Photo: Market Street, Hermann, MO. Photographed by User:Davekeiser (own work), 2015, [cc-by-4.0 (creativecommons.org/licenses/by-sa/4.0/deed.en)], via Wikimedia Commons, accessed October, 2015.
Hermann City Hall is located at 1902 Jefferson Street, Hermann, MO 65041.
Hermann was designated the county seat of Gasconade County in 1842.
Hermann was settled in 1838 by shareholders in the German-American Settlement Society of Philadelphia. Founded in 1836, the Settlement Society was typical of other ethnic and religious colonization societies which sold lots to settlers in a particular western townsite.
Motivated by opportunity for cheap land and a desire for isolation, 350 prospective settlers purchased shares in the Society within two weeks of adoption of their constitution. Many contemporaries doubted the Germans' ability to cope with frontier life since most Society members had practiced only teaching and other professions.
Even though cheaper land was available, the Society's agent, George F. Bayer, purchased a townsite near the mouth of the Gasconade River at $15 per acre. The Society's plan for Hermann reflected the promoters' faith that their town would someday emerge as a great city. In spite of Hermann's situation upon very irregular topography, the new town was platted in a planned grid similar to Philadelphia. Hermann's Market Street was to be 10 feet wider than Market Street in Philadelphia and only substantial houses were to be constructed. Although Hermann eventually did prosper, the insistence upon valuable homes and gridded streets demonstrates the ignorance of the Society's leadership concerning the hardships of the frontier.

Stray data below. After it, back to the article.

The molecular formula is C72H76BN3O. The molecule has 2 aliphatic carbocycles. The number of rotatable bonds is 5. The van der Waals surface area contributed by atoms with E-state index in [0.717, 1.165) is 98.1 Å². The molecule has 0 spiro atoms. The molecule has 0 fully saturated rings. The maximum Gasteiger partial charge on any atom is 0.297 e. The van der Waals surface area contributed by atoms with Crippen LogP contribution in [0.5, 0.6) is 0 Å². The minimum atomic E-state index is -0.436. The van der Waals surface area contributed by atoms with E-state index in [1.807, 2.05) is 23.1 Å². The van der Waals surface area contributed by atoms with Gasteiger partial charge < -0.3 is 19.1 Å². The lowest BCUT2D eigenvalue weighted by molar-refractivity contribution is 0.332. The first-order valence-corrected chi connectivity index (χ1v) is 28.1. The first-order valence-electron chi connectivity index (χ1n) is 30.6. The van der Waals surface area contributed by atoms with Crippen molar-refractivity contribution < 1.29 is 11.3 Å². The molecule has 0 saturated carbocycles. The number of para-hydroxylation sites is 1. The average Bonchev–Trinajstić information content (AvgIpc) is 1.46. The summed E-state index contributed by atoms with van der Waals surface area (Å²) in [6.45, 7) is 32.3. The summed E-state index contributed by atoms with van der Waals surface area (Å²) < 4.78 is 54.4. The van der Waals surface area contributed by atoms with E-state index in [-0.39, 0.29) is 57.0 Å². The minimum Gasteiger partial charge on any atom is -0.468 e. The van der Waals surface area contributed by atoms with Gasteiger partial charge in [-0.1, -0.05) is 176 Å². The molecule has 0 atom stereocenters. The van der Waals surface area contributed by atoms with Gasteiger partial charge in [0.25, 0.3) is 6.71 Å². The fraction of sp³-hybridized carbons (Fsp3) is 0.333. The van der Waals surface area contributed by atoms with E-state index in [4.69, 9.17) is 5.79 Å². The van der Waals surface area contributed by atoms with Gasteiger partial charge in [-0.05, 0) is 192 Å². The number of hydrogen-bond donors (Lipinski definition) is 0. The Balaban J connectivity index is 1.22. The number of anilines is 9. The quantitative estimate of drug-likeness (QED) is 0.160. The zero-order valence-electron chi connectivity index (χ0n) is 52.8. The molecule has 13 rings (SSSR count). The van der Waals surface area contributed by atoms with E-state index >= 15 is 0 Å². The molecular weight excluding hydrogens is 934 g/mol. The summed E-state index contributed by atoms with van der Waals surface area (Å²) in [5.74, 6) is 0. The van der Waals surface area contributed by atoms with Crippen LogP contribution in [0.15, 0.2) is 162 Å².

The first permanent settlers in Hermann arrived during the Spring of 1838 and were soon followed by a migration of 230 persons. At first the Society controlled town government and colony residents were forbidden from petitioning County Court for incorporation. During 1839 it became obvious that the Philadelphia office of the Society could not effectively administer town government. Society members in Hermann at once recognized the impracticality of fine homes and wide streets in a frontier settlement, the Society's aspiration to build a rival to St. Louis appeared unrealistic to those on the frontier. They relinquished control of the government in 1839.